5 Eco-Friendly Food Trends for 2020
The tragedy of the global COVID-19 pandemic is causing a great deal of pain and suffering. This is a fact that cannot be denied. However, what we take from the lessons we are now learning will shape who we become and what happens to our world, going forward. We have the opportunity to do better, to pick up the pieces of what is left and infuse them with novel and improved ways of living on this planet to create a more sustainable and resilient world.
What Is Resilience?
Resilience is defined as a system’s ability to maintain its current structure and functions in the face of internal and external stressors. A resilient world is able to learn and adapt to changes without collapsing into an entirely different state. The concept of resilience is useful in examining the sustainability of human and environmental structures.
As a part of the natural world, humanity relies on the planet’s ecological systems for our own well-being. What we do impact the natural world, and, likewise, what happens within the environment has an effect upon us. The health of each is linked to the other. When resilience is lacking, the system is vulnerable to disturbances such that it is unable to manage its impact while continuing to function at healthy levels.
Small stressors create big issues, even where the system was previously able to cope. Large stressors become crippling and can even result in complete collapse. In a forest, stressors might be a wildfire or a disease that strikes a single species. In the world of people, it could be a virus.
What Does the Pandemic Reveal About Our Resilient World?
When we look at the idea of resilience from our human perspective, we are interested in ensuring that our socio-ecological systems can continue to provide the services we need to maintain current and future generations. The fact that a natural system collapses isn’t necessarily good or bad from a system’s perspective, but if the new state doesn’t provide people with the ecosystem services we need and desire, then, for us, it definitely isn’t a good thing. The same can be said for society’s organization. Furthermore, the truly resilient human systems are linked to resilient world and ecosystems, and vice versa.
The Coronavirus as a System Stressor
In December of 2019, China put the world on alert. A novel coronavirus was spreading unchecked. People were dying in large numbers and the routes of contagion were not clear. The situation unfolded rapidly, spreading to every continent apart from Antarctica in just a few months. Across the world, borders closed, businesses shuttered their doors, and people were ordered to stay at home. The world found itself in the middle of a health and economic crisis.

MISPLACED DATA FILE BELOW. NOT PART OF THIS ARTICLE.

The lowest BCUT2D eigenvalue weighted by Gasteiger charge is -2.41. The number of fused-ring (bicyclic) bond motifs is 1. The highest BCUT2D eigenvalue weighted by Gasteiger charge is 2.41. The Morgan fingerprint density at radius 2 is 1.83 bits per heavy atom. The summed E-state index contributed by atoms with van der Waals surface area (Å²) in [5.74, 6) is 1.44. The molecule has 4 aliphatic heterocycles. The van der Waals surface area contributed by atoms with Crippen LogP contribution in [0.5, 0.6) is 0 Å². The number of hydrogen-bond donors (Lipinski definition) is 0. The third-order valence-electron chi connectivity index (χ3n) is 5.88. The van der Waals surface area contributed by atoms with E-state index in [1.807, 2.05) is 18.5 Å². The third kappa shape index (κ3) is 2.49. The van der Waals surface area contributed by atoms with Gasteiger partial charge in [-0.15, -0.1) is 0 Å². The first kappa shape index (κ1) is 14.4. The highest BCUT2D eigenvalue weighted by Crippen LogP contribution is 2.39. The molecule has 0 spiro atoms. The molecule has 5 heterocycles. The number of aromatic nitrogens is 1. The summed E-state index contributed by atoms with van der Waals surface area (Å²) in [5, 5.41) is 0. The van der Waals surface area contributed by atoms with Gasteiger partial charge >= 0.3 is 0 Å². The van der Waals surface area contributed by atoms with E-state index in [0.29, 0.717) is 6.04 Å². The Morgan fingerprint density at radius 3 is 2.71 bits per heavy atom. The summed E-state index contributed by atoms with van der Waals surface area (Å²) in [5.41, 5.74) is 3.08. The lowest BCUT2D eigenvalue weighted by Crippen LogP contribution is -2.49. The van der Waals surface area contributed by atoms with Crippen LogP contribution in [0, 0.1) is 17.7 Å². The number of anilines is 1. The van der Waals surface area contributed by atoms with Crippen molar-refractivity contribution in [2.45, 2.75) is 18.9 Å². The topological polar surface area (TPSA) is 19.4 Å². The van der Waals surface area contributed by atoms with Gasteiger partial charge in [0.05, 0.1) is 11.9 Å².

To date, there have been nearly 5 million confirmed infections and 325,000 deaths. Those numbers are likely substantially higher due to a lack of testing. The International Labor Organization reports that half of the world’s labor force works on the informal economy and is at risk of personal disaster because of the coronavirus due to job losses or income reductions from lost hours on the job.
In the U.S., 20.5 million people lost their jobs in the month of April alone.
Stress Impacts on states
Even as countries and states begin gradual steps towards reopening. Many do so with a combination of trepidation, caution, and some fear. They also do so with the recognition that cases of the virus are still on the rise in many areas and that any steps towards a return to normalcy could result in a resurgence of infections. In the U.S., every state has begun the process of reopening. Often against the recommendations of public health officials. Because the risks of the virus are being weighed against the further collapse of the economy.
The coronavirus is an external stressor on our human system, and we have not managed the disruption it has caused very well. Our global economy has been crippled and potential collapse is looming. The rush in the U.S. to begin reopening is an effort to hold on to any remaining threads that exist because people need to eat. On the less appealing side of the coin is the idea that businesses also need to survive. Not necessarily because of the people who work there, but because our current framework for capitalism demands it.
While the current pandemic reveals society’s vulnerabilities, it has also given us insight into the ways in which our species place stressors on ecological systems. There are lessons we can take from this event as we gradually begin crawling out of the deep pit the pandemic tossed us into. But we should not aim to return to life as it was pre-pandemic. If we do, future flare-ups of this virus, along with any other major external or internal stressors, will continue to whittle away at our ability to cope.